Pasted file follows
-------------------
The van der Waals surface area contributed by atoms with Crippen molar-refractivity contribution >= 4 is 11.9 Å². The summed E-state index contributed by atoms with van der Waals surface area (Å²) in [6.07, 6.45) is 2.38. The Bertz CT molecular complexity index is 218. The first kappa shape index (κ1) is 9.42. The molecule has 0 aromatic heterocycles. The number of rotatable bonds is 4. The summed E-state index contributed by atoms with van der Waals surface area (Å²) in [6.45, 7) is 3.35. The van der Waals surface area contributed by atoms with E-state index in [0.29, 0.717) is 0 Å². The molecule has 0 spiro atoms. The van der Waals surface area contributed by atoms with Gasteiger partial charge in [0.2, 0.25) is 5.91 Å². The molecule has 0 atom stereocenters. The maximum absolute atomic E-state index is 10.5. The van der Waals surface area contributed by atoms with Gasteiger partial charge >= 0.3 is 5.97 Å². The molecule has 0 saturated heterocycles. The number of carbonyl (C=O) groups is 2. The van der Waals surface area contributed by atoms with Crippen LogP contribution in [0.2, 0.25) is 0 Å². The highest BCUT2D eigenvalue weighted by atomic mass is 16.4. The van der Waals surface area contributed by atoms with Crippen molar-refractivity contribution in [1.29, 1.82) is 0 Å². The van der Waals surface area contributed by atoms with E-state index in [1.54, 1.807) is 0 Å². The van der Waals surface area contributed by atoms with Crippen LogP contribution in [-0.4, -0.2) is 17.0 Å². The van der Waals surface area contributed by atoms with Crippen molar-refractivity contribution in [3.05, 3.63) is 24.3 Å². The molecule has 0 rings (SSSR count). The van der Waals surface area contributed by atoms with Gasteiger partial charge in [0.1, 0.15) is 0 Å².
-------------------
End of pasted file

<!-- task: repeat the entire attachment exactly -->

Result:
The van der Waals surface area contributed by atoms with Crippen molar-refractivity contribution >= 4 is 11.9 Å². The summed E-state index contributed by atoms with van der Waals surface area (Å²) in [6.07, 6.45) is 2.38. The Bertz CT molecular complexity index is 218. The first kappa shape index (κ1) is 9.42. The molecule has 0 aromatic heterocycles. The number of rotatable bonds is 4. The summed E-state index contributed by atoms with van der Waals surface area (Å²) in [6.45, 7) is 3.35. The van der Waals surface area contributed by atoms with E-state index in [0.29, 0.717) is 0 Å². The molecule has 0 spiro atoms. The van der Waals surface area contributed by atoms with Gasteiger partial charge in [0.2, 0.25) is 5.91 Å². The molecule has 0 atom stereocenters. The maximum absolute atomic E-state index is 10.5. The van der Waals surface area contributed by atoms with Gasteiger partial charge >= 0.3 is 5.97 Å². The molecule has 0 saturated heterocycles. The number of carbonyl (C=O) groups is 2. The van der Waals surface area contributed by atoms with Crippen LogP contribution in [0.2, 0.25) is 0 Å². The highest BCUT2D eigenvalue weighted by atomic mass is 16.4. The van der Waals surface area contributed by atoms with Crippen molar-refractivity contribution in [1.29, 1.82) is 0 Å². The van der Waals surface area contributed by atoms with E-state index in [1.54, 1.807) is 0 Å². The van der Waals surface area contributed by atoms with Crippen LogP contribution in [-0.4, -0.2) is 17.0 Å². The van der Waals surface area contributed by atoms with Crippen molar-refractivity contribution in [3.05, 3.63) is 24.3 Å². The molecule has 0 rings (SSSR count). The van der Waals surface area contributed by atoms with Gasteiger partial charge in [0.1, 0.15) is 0 Å².